ATLANTA - Companies across the globe are on high alert to tighten up network security to avoid being the next company brought to its knees by hackers like those that executed the dramatic cyberattack against Sony Pictures Entertainment.
The hack, which a U.S. official has said investigators believe is linked to North Korea, culminated in the cancellation of a Sony film and ultimately could cost the movie studio hundreds of millions of dollars. That the hack included terrorist threats and was focused on causing major corporate damage, rather than on stealing customer information for fraud like in the breaches at Home Depot and Target, indicates a whole new frontier has emerged in cybersecurity. Suddenly every major company could be the target of cyberextortion.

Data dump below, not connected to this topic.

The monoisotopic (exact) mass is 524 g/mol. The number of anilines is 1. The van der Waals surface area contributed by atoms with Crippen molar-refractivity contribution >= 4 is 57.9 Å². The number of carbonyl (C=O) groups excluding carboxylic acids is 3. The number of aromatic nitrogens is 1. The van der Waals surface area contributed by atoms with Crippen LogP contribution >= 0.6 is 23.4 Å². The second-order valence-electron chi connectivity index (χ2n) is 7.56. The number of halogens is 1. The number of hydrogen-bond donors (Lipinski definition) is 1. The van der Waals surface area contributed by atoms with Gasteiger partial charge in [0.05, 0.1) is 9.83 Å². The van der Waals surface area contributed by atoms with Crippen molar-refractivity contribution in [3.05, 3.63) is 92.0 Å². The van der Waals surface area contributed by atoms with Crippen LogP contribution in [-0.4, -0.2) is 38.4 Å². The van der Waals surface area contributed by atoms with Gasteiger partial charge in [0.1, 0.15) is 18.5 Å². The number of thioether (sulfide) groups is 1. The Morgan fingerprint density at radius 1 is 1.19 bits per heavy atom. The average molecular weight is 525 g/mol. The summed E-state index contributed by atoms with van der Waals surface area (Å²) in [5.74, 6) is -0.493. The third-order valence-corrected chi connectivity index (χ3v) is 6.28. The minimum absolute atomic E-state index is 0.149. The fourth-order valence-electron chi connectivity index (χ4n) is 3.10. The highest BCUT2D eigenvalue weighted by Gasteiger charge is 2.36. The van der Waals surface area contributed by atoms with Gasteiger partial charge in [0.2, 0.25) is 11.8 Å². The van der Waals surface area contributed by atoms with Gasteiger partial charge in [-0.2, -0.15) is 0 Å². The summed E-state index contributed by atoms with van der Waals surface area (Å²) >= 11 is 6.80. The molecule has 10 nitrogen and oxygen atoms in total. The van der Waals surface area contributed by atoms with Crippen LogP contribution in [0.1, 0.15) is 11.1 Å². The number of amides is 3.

"The Sony breach is a real wakeup call even after the year of megabreaches we've seen," says Lee Weiner, Boston security firm Rapid7's senior vice president of products and engineering.
This should signal to all U.S. businesses that they need to "take cybersecurity as serious as physical security of their employees or security of their physical facilities," says Cynthia Larose, chairwoman of the privacy and security practice at the law firm Mintz Levin in Boston.
The breach is particularly troubling in Hollywood, where secrecy is supposed to be paramount to ensure that movie secrets don't get leaked.
Studios are trying to tighten up procedures in the wake of the Sony attack. Warner Bros. executives earlier this week ordered a companywide password reset and sent a five-point security checklist to employees advising them to purge their computers of any unnecessary data, in an email seen by the Associated Press. "Keep only what you need for business purposes," the message said.